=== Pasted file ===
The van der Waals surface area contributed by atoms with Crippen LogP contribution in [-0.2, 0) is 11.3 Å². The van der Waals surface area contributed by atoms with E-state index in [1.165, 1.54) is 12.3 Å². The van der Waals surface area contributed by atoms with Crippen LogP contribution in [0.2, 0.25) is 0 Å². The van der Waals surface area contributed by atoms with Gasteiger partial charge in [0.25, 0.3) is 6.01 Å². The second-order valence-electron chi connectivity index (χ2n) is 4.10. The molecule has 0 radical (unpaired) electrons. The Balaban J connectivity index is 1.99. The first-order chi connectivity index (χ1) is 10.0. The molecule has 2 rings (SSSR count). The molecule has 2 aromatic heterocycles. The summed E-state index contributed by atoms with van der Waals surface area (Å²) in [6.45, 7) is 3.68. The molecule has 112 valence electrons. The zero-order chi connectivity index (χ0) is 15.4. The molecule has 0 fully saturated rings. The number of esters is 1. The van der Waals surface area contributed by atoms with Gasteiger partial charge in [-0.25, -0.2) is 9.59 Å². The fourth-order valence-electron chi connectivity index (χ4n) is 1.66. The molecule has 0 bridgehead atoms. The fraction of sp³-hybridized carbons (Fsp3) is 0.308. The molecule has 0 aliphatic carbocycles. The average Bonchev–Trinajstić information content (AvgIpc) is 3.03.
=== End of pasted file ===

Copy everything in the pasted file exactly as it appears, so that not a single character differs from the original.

The van der Waals surface area contributed by atoms with Crippen LogP contribution in [-0.2, 0) is 11.3 Å². The van der Waals surface area contributed by atoms with E-state index in [1.165, 1.54) is 12.3 Å². The van der Waals surface area contributed by atoms with Crippen LogP contribution in [0.2, 0.25) is 0 Å². The van der Waals surface area contributed by atoms with Gasteiger partial charge in [0.25, 0.3) is 6.01 Å². The second-order valence-electron chi connectivity index (χ2n) is 4.10. The molecule has 0 radical (unpaired) electrons. The Balaban J connectivity index is 1.99. The first-order chi connectivity index (χ1) is 10.0. The molecule has 2 rings (SSSR count). The molecule has 2 aromatic heterocycles. The summed E-state index contributed by atoms with van der Waals surface area (Å²) in [6.45, 7) is 3.68. The molecule has 112 valence electrons. The zero-order chi connectivity index (χ0) is 15.4. The molecule has 0 fully saturated rings. The number of esters is 1. The van der Waals surface area contributed by atoms with Gasteiger partial charge in [-0.25, -0.2) is 9.59 Å². The fourth-order valence-electron chi connectivity index (χ4n) is 1.66. The molecule has 0 bridgehead atoms. The fraction of sp³-hybridized carbons (Fsp3) is 0.308. The molecule has 0 aliphatic carbocycles. The average Bonchev–Trinajstić information content (AvgIpc) is 3.03.